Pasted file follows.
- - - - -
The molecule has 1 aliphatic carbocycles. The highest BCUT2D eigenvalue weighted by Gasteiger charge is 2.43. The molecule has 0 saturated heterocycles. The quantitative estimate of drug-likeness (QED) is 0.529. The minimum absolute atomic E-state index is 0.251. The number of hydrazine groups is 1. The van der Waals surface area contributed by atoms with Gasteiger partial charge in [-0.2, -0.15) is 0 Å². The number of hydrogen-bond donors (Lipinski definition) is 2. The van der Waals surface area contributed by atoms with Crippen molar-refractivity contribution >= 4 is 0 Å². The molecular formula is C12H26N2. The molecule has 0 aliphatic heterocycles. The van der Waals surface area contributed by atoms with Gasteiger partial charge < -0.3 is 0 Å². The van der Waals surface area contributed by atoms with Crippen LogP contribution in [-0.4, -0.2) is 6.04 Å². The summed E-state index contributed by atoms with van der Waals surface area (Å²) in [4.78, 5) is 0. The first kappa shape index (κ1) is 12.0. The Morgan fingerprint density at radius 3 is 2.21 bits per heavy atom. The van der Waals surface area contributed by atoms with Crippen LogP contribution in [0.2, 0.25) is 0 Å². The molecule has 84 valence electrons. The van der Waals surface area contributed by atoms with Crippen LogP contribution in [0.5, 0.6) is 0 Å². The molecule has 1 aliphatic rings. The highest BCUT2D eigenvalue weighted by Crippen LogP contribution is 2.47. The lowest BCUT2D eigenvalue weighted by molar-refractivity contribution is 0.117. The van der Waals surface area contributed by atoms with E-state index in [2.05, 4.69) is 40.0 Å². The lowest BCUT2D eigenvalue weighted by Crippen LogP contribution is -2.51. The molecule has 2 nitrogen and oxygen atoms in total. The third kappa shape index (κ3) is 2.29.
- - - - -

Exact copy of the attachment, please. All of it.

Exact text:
The molecule has 1 aliphatic carbocycles. The highest BCUT2D eigenvalue weighted by Gasteiger charge is 2.43. The molecule has 0 saturated heterocycles. The quantitative estimate of drug-likeness (QED) is 0.529. The minimum absolute atomic E-state index is 0.251. The number of hydrazine groups is 1. The van der Waals surface area contributed by atoms with Gasteiger partial charge in [-0.2, -0.15) is 0 Å². The number of hydrogen-bond donors (Lipinski definition) is 2. The van der Waals surface area contributed by atoms with Crippen molar-refractivity contribution >= 4 is 0 Å². The molecular formula is C12H26N2. The molecule has 0 aliphatic heterocycles. The van der Waals surface area contributed by atoms with Gasteiger partial charge < -0.3 is 0 Å². The van der Waals surface area contributed by atoms with Crippen LogP contribution in [-0.4, -0.2) is 6.04 Å². The summed E-state index contributed by atoms with van der Waals surface area (Å²) in [4.78, 5) is 0. The first kappa shape index (κ1) is 12.0. The Morgan fingerprint density at radius 3 is 2.21 bits per heavy atom. The van der Waals surface area contributed by atoms with Crippen LogP contribution in [0.2, 0.25) is 0 Å². The molecule has 84 valence electrons. The van der Waals surface area contributed by atoms with Crippen LogP contribution in [0.5, 0.6) is 0 Å². The molecule has 1 aliphatic rings. The highest BCUT2D eigenvalue weighted by Crippen LogP contribution is 2.47. The lowest BCUT2D eigenvalue weighted by molar-refractivity contribution is 0.117. The van der Waals surface area contributed by atoms with E-state index in [2.05, 4.69) is 40.0 Å². The lowest BCUT2D eigenvalue weighted by Crippen LogP contribution is -2.51. The molecule has 2 nitrogen and oxygen atoms in total. The third kappa shape index (κ3) is 2.29.